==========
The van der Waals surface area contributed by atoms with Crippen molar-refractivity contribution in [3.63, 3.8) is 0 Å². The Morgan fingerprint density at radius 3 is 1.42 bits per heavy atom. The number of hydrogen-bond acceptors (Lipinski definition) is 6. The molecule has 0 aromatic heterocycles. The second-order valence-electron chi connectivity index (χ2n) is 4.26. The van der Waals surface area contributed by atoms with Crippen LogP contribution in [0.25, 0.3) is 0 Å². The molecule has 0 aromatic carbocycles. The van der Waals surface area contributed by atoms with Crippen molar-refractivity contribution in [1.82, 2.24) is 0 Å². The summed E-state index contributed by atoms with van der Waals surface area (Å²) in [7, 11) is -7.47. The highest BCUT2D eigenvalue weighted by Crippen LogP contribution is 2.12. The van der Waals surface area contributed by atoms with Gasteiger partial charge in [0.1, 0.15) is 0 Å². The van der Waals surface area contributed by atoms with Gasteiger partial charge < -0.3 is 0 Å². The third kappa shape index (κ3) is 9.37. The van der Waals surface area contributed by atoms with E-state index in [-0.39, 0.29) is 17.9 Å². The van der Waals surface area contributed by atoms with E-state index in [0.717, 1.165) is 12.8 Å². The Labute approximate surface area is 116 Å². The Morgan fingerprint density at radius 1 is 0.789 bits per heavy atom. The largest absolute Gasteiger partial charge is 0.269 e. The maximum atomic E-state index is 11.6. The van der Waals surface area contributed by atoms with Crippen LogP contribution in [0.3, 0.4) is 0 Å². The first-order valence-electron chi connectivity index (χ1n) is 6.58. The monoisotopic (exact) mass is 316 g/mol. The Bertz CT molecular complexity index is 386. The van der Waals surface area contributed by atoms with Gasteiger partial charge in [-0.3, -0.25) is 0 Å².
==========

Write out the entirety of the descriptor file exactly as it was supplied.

The van der Waals surface area contributed by atoms with Crippen molar-refractivity contribution in [3.63, 3.8) is 0 Å². The Morgan fingerprint density at radius 3 is 1.42 bits per heavy atom. The number of hydrogen-bond acceptors (Lipinski definition) is 6. The molecule has 0 aromatic heterocycles. The second-order valence-electron chi connectivity index (χ2n) is 4.26. The van der Waals surface area contributed by atoms with Crippen LogP contribution in [0.25, 0.3) is 0 Å². The molecule has 0 aromatic carbocycles. The van der Waals surface area contributed by atoms with Crippen molar-refractivity contribution in [1.82, 2.24) is 0 Å². The summed E-state index contributed by atoms with van der Waals surface area (Å²) in [7, 11) is -7.47. The highest BCUT2D eigenvalue weighted by Crippen LogP contribution is 2.12. The van der Waals surface area contributed by atoms with Gasteiger partial charge in [0.1, 0.15) is 0 Å². The van der Waals surface area contributed by atoms with Gasteiger partial charge < -0.3 is 0 Å². The third kappa shape index (κ3) is 9.37. The van der Waals surface area contributed by atoms with E-state index in [-0.39, 0.29) is 17.9 Å². The van der Waals surface area contributed by atoms with E-state index in [0.717, 1.165) is 12.8 Å². The Labute approximate surface area is 116 Å². The Morgan fingerprint density at radius 1 is 0.789 bits per heavy atom. The largest absolute Gasteiger partial charge is 0.269 e. The maximum atomic E-state index is 11.6. The van der Waals surface area contributed by atoms with Crippen LogP contribution in [0.3, 0.4) is 0 Å². The first-order valence-electron chi connectivity index (χ1n) is 6.58. The monoisotopic (exact) mass is 316 g/mol. The Bertz CT molecular complexity index is 386. The van der Waals surface area contributed by atoms with Gasteiger partial charge in [-0.3, -0.25) is 0 Å².